Until now, the administration has been able to get away with the pretense that it can offset the revenue loss from tax cuts with benign spending restraint. That's because until now, "restraint" was an abstract concept, not tied to specific actions, making it seem as if spending cuts would hurt only a few special interest groups.

But here we are with the first demonstration of restraint in action, and look what's on the chopping block, selected for big cuts: the Centers for Disease Control and Prevention, health insurance for children and aid to law enforcement. (Yes, Mr. Bush proposes to cut farm subsidies, which are truly wasteful. Let's see how much political capital he spends on that proposal.)

Until now, the administration has also been able to pretend that the budget deficit isn't an important issue so the role of tax cuts in causing that deficit can be ignored. But Mr. Bush has at last conceded that the deficit is indeed a major problem.

Why shouldn't the affluent, who have done so well from Mr. Bush's policies, pay part of the price of dealing with that problem?

Here's a comparison: the Bush budget proposal would cut domestic discretionary spending, adjusted for inflation, by 16 percent over the next five years. That would mean savage cuts in education, health care, veterans' benefits and environmental protection. Yet these cuts would save only about $66 billion per year, about one-sixth of the budget deficit.

On the other side, a rollback of Mr. Bush's cuts in tax rates for high-income brackets, on capital gains and on dividend income would yield more than $120 billion per year in extra revenue - eliminating almost a third of the budget deficit - yet have hardly any effect on middle-income families. (Estimates from the Tax Policy Center of the Urban Institute and the Brookings Institution show that such a rollback would cost families with incomes between $25,000 and $80,000 an average of $156.)

Why, then, shouldn't a rollback of high-end tax cuts be on the table?

Democrats have surprised the Bush administration, and themselves, by effectively pushing back against Mr. Bush's attempt to dismantle Social Security. It's time for them to broaden their opposition, and push back against Mr. Bush's tax policy.


Copyright 2005 The New York Times Company

False Accusations, Illegal Incarceration and Torture

February 11, 2005
Torture, American Style

Maher Arar is a 34-year-old native of Syria who emigrated to Canada as a teenager. On Sept. 26, 2002, as he was returning from a family vacation in Tunisia, he was seized by American authorities at Kennedy Airport in New York, where he was in the process of changing planes.

Mr. Arar, a Canadian citizen, was not charged with a crime. But, as Jane Mayer tells us in a compelling and deeply disturbing article in the current issue of The New Yorker, he "was placed in handcuffs and leg irons by plainclothes officials and transferred to an executive jet."

In an instant, Mr. Arar was swept into an increasingly common nightmare, courtesy of the United States of America. The plane that took off with him from Kennedy "flew to Washington, continued to Portland, Maine, stopped in Rome, Italy, then landed in Amman, Jordan."

Any rights Mr. Arar might have thought he had, either as a Canadian citizen or a human being, had been left behind. At times during the trip, Mr. Arar heard the pilots and crew identify themselves in radio communications as members of "the Special Removal Unit." He was being taken, on the orders of the U.S. government, to Syria, where he would be tortured.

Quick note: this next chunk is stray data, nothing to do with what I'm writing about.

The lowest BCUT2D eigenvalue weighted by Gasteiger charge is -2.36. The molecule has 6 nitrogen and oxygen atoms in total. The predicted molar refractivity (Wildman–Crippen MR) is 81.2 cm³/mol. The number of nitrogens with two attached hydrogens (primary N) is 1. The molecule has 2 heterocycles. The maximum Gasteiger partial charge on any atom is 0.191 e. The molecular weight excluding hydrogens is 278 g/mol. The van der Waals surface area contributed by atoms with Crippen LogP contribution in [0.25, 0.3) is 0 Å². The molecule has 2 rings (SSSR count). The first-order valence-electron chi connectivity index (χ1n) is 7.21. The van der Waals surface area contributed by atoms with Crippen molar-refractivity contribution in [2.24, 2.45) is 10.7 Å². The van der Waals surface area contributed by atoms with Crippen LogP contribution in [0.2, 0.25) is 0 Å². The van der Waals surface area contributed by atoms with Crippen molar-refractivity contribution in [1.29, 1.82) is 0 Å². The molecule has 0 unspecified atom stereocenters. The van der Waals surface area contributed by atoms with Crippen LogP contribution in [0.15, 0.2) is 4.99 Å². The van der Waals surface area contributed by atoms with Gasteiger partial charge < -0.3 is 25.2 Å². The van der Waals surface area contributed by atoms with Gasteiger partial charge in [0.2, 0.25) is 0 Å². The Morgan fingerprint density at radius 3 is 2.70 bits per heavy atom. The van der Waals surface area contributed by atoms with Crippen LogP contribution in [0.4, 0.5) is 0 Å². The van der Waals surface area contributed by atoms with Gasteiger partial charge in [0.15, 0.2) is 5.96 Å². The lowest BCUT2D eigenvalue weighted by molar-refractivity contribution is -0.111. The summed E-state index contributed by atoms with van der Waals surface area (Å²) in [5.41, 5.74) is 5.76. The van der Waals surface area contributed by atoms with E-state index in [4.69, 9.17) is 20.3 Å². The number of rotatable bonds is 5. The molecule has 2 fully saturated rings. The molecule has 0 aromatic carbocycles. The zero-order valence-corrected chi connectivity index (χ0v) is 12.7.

The title of Ms. Mayer's article is "Outsourcing Torture." It's a detailed account of the frightening and extremely secretive U.S. program known as "extraordinary rendition."

This is one of the great euphemisms of our time. Extraordinary rendition is the name that's been given to the policy of seizing individuals without even the semblance of due process and sending them off to be interrogated by regimes known to practice torture. In terms of bad behavior, it stands side by side with contract killings.

Our henchmen in places like Syria, Egypt, Morocco, Uzbekistan and Jordan are torturing terror suspects at the behest of a nation - the United States - that just went through a national election in which the issue of moral values was supposed to have been decisive. How in the world did we become a country in which gays' getting married is considered an abomination, but torture is O.K.?

As Ms. Mayer pointed out: "Terrorism suspects in Europe, Africa, Asia and the Middle East have often been abducted by hooded or masked American agents, then forced onto a Gulfstream V jet, like the one described by Arar. ... Upon arriving in foreign countries, rendered suspects often vanish. Detainees are not provided with lawyers, and many families are not informed of their whereabouts."

Mr. Arar was seized because his name had turned up on a watch list of terror suspects. He was reported to have been a co-worker of a man in Canada whose brother was a suspected terrorist.

"Although he initially tried to assert his innocence, he eventually confessed to anything his tormentors wanted him to say," Ms. Mayer wrote.

The confession under torture was worthless. Syrian officials reported back to the United States that they could find no links between Mr. Arar and terrorism. He was released in October 2003 without ever being charged and is now back in Canada.

Barbara Olshansky is the assistant legal director of the Center for Constitutional Rights, which is representing Mr. Arar in a lawsuit against the U.S. I asked her to describe Mr. Arar's physical and emotional state following his release from custody.

She sounded shaken by the memory. "He's not a big guy," she said. "He had lost more than 40 pounds. His pallor was terrible, and his eyes were sunken. He looked like someone who was kind of dead inside."

Any government that commits, condones, promotes or fosters torture is a malignant force in the world. And those who refuse to raise their voices against something as clearly evil as torture are enablers, if not collaborators.

There is a widespread but mistaken notion in the U.S. that everybody seized by the government in its so-called war on terror is in fact somehow connected to terrorist activity. That is just wildly wrong.

Tony Blair knows a little about that sort of thing. Just two days ago the British prime minister formally apologized to 11 people who were wrongfully convicted and imprisoned for bombings in England by the Irish Republican Army three decades ago.

Jettisoning the rule of law to permit such acts of evil as kidnapping and torture is not a defensible policy for a civilized nation. It's wrong. And nothing good can come from it.

Copyright 2005 The New York Times Company